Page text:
KAGANBROWNChipSomodevilla:Getty

As I understood the core premise of Obama's candidacy, it was that we were not going to continue the "Daddy Knows Best"  attitude of Bush-Cheney. Arguments would be made on the merits of the case, disagreement would be welcome, reason would predominate, sunlight would be the best disinfectant. We were all grown up enough to discuss all these things without partisan knees jerking, and without some sequestered and all-powerful executive doing the governing for us.

My worries about the judicial and political blank slate of Elena Kagan is that the slate is not, in fact, blank. And those in the know fully understand what she will do - and their goal at this point is to prevent the public from knowing. A reader captures my unease:

It’s not that we’re all guessing on Kagan.  As I’ve listened to her supportersLawrence O’Donnell, Lessig, and othersit’s clear that’s she herself and her views are very well known . . . inside the beltway.  She’s obviously been hob-nobbing with a lot of the villagers (as Digby calls them) for years now, and they're comfortable with her selection.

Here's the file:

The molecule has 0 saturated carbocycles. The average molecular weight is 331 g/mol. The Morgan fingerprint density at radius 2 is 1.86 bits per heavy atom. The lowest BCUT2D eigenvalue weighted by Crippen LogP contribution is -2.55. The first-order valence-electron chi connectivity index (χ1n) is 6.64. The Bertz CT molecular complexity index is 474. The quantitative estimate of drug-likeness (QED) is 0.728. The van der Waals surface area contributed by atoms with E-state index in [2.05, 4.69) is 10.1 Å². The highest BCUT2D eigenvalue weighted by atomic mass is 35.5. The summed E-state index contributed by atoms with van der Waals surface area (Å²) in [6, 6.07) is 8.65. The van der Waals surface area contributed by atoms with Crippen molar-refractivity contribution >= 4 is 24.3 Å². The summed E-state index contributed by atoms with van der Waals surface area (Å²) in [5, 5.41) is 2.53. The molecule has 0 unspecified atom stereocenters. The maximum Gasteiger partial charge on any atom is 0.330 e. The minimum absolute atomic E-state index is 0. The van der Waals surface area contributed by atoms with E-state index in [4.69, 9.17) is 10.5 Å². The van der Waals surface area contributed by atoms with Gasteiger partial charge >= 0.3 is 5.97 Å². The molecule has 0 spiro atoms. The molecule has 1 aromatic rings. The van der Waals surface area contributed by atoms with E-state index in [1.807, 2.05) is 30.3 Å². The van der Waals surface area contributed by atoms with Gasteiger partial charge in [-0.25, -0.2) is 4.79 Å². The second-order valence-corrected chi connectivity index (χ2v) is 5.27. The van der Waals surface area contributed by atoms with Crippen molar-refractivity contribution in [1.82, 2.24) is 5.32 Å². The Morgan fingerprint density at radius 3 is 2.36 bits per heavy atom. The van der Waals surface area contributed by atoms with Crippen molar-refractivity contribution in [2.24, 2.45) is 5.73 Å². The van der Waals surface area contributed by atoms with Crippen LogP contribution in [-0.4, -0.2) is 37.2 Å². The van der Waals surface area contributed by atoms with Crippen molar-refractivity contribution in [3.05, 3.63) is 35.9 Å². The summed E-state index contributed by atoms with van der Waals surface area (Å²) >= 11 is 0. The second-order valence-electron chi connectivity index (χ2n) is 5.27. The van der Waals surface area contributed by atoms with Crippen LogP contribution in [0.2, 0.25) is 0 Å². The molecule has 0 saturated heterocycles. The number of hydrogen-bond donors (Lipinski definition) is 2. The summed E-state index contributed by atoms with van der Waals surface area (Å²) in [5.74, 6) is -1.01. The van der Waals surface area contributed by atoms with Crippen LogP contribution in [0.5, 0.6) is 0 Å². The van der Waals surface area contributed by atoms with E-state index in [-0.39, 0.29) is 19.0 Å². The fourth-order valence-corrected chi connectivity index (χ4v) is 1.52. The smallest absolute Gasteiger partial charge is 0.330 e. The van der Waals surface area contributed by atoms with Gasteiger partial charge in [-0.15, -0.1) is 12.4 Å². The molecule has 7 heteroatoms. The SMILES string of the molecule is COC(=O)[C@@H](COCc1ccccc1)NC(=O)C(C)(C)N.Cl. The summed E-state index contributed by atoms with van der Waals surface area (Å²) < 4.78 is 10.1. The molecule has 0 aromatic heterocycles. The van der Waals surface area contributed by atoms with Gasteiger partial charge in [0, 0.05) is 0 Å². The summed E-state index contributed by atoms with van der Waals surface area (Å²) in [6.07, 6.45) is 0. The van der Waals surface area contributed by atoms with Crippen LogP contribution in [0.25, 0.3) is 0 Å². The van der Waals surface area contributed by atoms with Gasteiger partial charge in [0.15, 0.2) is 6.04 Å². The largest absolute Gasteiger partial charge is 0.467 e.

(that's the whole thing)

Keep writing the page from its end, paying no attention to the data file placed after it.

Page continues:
The clear problem is two-fold:  they are asking us to simply trust them that what they say is true, and because they don’t want to give anything away, they’re not telling Kagan’s potential supporters anything of substance, either.

It’s just as bad as Bush/Cheney in that way:  “Trust us!  We’re the good guys!  We’ll pick the right person for you!”  Not something that makes me any more comfortable than it does Glenn Greenwald.

That seems to be what they want with “terror suspects,” too, and it’s exactly like Bush/Cheney.  “Hey, they’ll get full rights unless theyre terror suspectsthen we’ll do all those special things we need to.  How do we know that they might really be terrorists?  Trust us!  We’re the good guys!” Frankly, it’s sickening.

It's certainly not change we can believe in. How can we believe in something we're not even permitted to know?

(Photo: Sen. Scott Brown welcomes U.S. Solicitor General and Supreme Court nominee Elena Kagan in his office in the Russell Senate Office Building May 13, 2010 in Washington, DC.By Chip Somodevilla/Getty.)

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